I recently finished A Room of One’s Own for the first time. There’s so much more to say than this initial post but in the midst of several funding applications I am reminded of two of so many phrases that hurtled towards me.

“That collar that I have spoken of… bowed my head to the ground.“

A Room of One’s Own, Virginia Woolf (p.5, Vintage Classics)

This physical manifestation of worry or preoccupation is a concept I’ve ruminated on for some time. The Daily Journeys We Wear is an overarching concept for my present art practice. The notion being our lived experience can be manifested in wearable sculpture, portraits that enclose, cage, guard or amplify us.

I am developing a new series:

Worn: A Battleground.
Exploring what we carry with us.
Accumulated weight. An armour of sorts.

Worn Weft Weary. A trio.

Vestiges of an emotional battleground, artefacts.

I like the sense of a trio emerging here. They’ll be several stances forming a group I think. The W words are textural and a ripe starting place as specific words often are for me.

“A nugget of pure truth to wrap between the pages of your notebook and keep on the mantelpiece forever.”

A Room of One’s Own, Virginia Woolf (p.4, Vintage Classics)

I loved this phrase from the moment I read it. That preciousness and the idea of a gift of words. A weightiness too though that can be burden like the previous collar. It is writing I want to write and the pressure I feel to find such writing when deadlines loom.


…I started by researching synonyms for reluctant. It was interesting to see the specific differences implied by adverse or loathe over reluctance – they give a specific motivation that I don’t have for the unwelcome task in hand. Irresolute brings the right flavour of vague unwillingness.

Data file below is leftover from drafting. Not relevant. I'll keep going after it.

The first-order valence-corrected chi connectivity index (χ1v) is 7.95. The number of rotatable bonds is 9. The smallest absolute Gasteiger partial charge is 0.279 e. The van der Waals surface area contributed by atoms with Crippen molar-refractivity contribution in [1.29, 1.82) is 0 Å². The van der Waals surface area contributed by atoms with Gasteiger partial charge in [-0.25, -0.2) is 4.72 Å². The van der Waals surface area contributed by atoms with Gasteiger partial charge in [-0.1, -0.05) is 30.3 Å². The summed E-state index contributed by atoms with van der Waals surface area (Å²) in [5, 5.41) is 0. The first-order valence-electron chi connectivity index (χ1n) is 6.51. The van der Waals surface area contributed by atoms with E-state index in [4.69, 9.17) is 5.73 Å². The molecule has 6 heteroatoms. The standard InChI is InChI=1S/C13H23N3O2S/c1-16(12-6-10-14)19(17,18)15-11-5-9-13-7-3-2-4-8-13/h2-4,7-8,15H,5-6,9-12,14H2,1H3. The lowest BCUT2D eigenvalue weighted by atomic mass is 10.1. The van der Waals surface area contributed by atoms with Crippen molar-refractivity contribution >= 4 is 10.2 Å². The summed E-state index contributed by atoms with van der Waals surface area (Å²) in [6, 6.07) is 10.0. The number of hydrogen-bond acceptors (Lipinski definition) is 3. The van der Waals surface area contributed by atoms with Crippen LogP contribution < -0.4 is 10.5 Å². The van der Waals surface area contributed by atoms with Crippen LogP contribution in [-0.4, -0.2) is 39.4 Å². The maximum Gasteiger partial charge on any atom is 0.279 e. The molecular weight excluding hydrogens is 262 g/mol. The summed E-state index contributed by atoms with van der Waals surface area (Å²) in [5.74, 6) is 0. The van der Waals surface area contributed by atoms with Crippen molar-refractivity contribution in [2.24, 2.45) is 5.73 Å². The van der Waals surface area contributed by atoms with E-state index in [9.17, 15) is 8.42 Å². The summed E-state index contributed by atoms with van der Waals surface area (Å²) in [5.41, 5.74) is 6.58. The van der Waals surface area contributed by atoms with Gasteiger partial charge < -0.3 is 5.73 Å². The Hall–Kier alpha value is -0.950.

Emotion of the day number 22, with thanks to Be Manzini

Rachel Pronger’s discovery of Sandra Lahire

The wonderful archive activists Invisible Women bring archive to screen. Their research and writing are beguilingly rich, I’ve learnt so much about missing work in film history from them. Their particularly lovely recent newsletter features Rachel Pronger’s piece in Art Monthly on discovering Sandra Lahire. This essay is fertile in its description of the films during the particular setting of lockdown in March 2020. Rachel draws themes from the collected work with ease and gave me a physical sense of the impact of watching them.

“I felt a hand reach out across the span of dead time, one lone woman to another. A kind of connection in a disconnected moment. Alone, but somehow strangely still together.“

Together, Alone: Watching Sandra Lahire in Lockdown, Rachel Pronger